Regulatory News


Editor’s Note: A recent Australian Government report on neonicotinoids and bee health approvingly quotes a Bulletin of Insectology study warning that “… many hypotheses are available on the problem of declining bee populations …. The problem is made worse by some in the media who sensationalize and report unsupported data and opinion. Such sensationalizing and the use of unsupported data are, unfortunately, not restricted to the media and can be made by scientists who report data that are not sufficiently verified, come from suspected sources, and/or fail to cite relevant research … in some published manuscripts neither the author(s), reviewer(s), [or] editor(s) were acquainted with competing literature”. The Ontario government would do well to ignore sensationalization and, instead, pay close attention to the Australian government’s conclusion that they are of the view that “the introduction of the neonicotinoids has led to an overall reduction in the risks to the agricultural environment from the application of insecticides” and that “Australian honeybee populations are not in decline, despite the increased use of this group of insecticides in agriculture and horticulture since the mid-1990s.”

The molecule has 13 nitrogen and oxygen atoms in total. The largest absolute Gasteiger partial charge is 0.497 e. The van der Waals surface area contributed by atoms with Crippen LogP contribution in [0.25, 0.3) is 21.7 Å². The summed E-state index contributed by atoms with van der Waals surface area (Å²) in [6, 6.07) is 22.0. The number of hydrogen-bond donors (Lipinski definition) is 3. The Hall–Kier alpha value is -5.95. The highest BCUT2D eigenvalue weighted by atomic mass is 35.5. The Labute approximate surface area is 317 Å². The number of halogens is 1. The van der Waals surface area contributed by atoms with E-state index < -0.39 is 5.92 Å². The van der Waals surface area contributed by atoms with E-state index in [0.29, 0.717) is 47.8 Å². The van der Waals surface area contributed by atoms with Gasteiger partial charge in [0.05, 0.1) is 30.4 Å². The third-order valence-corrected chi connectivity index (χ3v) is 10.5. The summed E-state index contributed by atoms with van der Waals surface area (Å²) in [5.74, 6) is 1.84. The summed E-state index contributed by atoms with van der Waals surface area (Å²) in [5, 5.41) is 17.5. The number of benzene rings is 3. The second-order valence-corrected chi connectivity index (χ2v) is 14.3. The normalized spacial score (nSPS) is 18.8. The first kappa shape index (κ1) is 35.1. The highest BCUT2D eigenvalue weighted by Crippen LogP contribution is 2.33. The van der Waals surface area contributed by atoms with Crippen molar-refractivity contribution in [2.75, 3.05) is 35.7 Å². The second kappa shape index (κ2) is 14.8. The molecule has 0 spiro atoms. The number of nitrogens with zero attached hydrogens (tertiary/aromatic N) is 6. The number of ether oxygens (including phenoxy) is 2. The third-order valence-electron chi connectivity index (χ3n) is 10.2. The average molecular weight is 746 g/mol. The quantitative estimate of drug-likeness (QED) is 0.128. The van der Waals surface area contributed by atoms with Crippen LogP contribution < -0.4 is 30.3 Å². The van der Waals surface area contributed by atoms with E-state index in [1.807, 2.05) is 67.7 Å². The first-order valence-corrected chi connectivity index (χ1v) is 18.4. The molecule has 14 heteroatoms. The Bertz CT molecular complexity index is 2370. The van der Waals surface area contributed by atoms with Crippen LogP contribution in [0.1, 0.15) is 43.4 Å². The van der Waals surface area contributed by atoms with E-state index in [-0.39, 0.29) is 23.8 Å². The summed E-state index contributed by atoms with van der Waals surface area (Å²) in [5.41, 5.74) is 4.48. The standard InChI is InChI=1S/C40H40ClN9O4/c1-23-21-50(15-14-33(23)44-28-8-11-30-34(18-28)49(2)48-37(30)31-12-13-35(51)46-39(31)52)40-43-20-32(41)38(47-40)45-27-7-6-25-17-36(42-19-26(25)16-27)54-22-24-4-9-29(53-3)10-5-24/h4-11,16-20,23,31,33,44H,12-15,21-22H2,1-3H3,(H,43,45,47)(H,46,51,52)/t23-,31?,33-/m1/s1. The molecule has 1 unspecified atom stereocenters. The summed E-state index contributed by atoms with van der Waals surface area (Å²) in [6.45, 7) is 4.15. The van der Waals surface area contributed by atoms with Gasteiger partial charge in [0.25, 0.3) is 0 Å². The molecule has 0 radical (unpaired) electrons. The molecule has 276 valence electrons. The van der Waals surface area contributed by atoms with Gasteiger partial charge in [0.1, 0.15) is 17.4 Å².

AS reported in the Canadian Press

The provincial government of Ontario, Canada wants to ban the use of neonicotinoid pesticides on crops, which is suspected of killing bees. Under the proposal, farmers would have to obtain a special license to be able to use the product. Chemical industry representatives consider the measure unnecessary and bureaucratic.

In Canada, this type of pesticide, banned in Europe, is used in crops such as soybeans, canola, flowers and vegetables. Researchers claim that the product is lethal to bees and other pollinating insects. Industries are already claiming that there is no proof that neonicotinoids affect the lives of bees.

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